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CO, I'm new to the aturox racing as well, so I'm not really competitive, yet. I participate to have a little bit of fun and learn fine car handling skills in a controlled environment. Because my car has some modifications done compared with stock version (springs, shocks, bigger and wider tires and brakes) I  cannot compete in a stock class and therefore I get put in a more competitive one. The 280 is not super competitive car in its class unless you really heavily modify it. For example where I am right now SCCA rules put me along side with BMW Z3 M coupe with famous S54 engine. That car easily makes twice as much horse and torque and handles better :) So, as I said I don't go for trophy, I go for an experience. If I want to win a trophy I sit on my race bicycle:)

 

Back to the wire, pushing through the grommet was one of the options I was thinking off. just need to find one that will lead to the cabin and I can find it without dissembling the dash. 

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I think there are only two electrical grommets that go through the bulkhead wall. The big one on the driver's side (for the EFI) and the big one on the passenger side (for everything else). I'll take a look at the wiring diagram and see if I can come up with any bright ideas on a wire you could repurpose.

 

This is for a wire that goes hot when you hit your override switch, right? Connects to green on your control relay?

 

You done any other mods like a headlight relay upgrade?

 

 

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Yes,  It is the green wire form the relay that I wanted to hook up to a switch. The other side of the switch would have to go to a low current 12V source. I was thinking about utilizing one of the mystery  wires you have mentioned reside under the the glove box area.

 

I have not done any other electrical work yet, no head light relay. Should I? I have been thinking about upgrading the stock lights with something modern that MSA or blackdragon guys offer.  I believe at least one of the stores offers HD wiring harness that would should be put on with the new lights. But that's' a different topic :)

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I was asking about mods like a headlight relay upgrade because if you would have done that mod, you would probably have an unused wire going through the grommet on the passenger side that could have been re-purposed for your fan override.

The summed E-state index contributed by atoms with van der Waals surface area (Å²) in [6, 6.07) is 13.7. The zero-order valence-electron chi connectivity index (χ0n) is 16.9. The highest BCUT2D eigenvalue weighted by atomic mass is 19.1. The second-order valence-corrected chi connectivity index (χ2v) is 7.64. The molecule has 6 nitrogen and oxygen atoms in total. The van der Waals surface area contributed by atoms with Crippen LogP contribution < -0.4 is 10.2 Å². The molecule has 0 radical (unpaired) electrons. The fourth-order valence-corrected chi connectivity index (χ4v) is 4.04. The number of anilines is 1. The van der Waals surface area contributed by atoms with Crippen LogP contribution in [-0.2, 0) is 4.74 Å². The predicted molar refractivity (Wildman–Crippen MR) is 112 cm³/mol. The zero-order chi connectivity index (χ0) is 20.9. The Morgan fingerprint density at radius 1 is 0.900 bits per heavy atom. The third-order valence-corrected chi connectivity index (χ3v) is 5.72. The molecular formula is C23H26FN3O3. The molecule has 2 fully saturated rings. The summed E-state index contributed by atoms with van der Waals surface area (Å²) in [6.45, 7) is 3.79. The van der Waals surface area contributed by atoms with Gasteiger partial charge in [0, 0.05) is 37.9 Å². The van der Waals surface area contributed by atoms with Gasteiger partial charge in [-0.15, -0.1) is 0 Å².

Independent of your fan controls though. Yes, I would recommend a headlight relay upgrade. The original switching system is overtaxed by the headlight current and I'm continually surprised they didn't use relays in the original design. They used a relay for the fricken horns, but they didn't use any for the headlights???

 

You've got a 78 right? Already has an internally regulated alternator.... Just musing ideas.

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just a thought on your wire path - my 78 has a double blank-off rubber plug for the holes in the firewall that were for choke cables in previous model years. it's on the drivers side above the pedals/below the throttle linkage. i know this because i pulled my efi and installed carbs, using this rubber blank to route the choke cables.

you can poke a hole through the rubber (it's thick) and pull a wire (or choke cable) through with an air/water-tight seal.

easy-peasy and no messing w/the dash.

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just a thought on your wire path - my 78 has a double blank-off rubber plug for the holes in the firewall that were for choke cables in previous model years. it's on the drivers side above the pedals/below the throttle linkage. i know this because i pulled my efi and installed carbs, using this rubber blank to route the choke cables.

you can poke a hole through the rubber (it's thick) and pull a wire (or choke cable) through with an air/water-tight seal.

easy-peasy and no messing w/the dash.

Ahh, I don't believe I have seen them, but I will take a second look this evening. Thanks!

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I have found those two rubber plugs. In my car they are used to wring in AC pipes inside the cabin.But I did see that there was plenty of rubber left to poke a hole and feed a small wire.